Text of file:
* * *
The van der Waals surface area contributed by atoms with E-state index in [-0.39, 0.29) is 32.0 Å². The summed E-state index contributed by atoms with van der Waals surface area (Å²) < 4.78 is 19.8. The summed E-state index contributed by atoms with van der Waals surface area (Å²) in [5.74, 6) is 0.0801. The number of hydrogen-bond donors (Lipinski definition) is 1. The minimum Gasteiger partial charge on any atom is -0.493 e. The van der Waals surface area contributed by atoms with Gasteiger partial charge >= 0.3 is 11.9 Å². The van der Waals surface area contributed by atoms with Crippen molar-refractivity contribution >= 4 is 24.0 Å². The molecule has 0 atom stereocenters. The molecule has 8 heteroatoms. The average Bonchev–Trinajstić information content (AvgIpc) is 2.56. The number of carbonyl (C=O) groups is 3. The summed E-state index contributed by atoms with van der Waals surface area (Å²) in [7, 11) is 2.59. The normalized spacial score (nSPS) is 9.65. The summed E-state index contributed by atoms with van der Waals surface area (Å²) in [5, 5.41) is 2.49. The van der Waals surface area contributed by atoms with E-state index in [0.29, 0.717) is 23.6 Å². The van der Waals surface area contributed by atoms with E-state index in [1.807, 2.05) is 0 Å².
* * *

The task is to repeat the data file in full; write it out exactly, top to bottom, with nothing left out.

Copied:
The van der Waals surface area contributed by atoms with E-state index in [-0.39, 0.29) is 32.0 Å². The summed E-state index contributed by atoms with van der Waals surface area (Å²) < 4.78 is 19.8. The summed E-state index contributed by atoms with van der Waals surface area (Å²) in [5.74, 6) is 0.0801. The number of hydrogen-bond donors (Lipinski definition) is 1. The minimum Gasteiger partial charge on any atom is -0.493 e. The van der Waals surface area contributed by atoms with Gasteiger partial charge >= 0.3 is 11.9 Å². The van der Waals surface area contributed by atoms with Crippen molar-refractivity contribution >= 4 is 24.0 Å². The molecule has 0 atom stereocenters. The molecule has 8 heteroatoms. The average Bonchev–Trinajstić information content (AvgIpc) is 2.56. The number of carbonyl (C=O) groups is 3. The summed E-state index contributed by atoms with van der Waals surface area (Å²) in [7, 11) is 2.59. The normalized spacial score (nSPS) is 9.65. The summed E-state index contributed by atoms with van der Waals surface area (Å²) in [5, 5.41) is 2.49. The van der Waals surface area contributed by atoms with E-state index in [0.29, 0.717) is 23.6 Å². The van der Waals surface area contributed by atoms with E-state index in [1.807, 2.05) is 0 Å².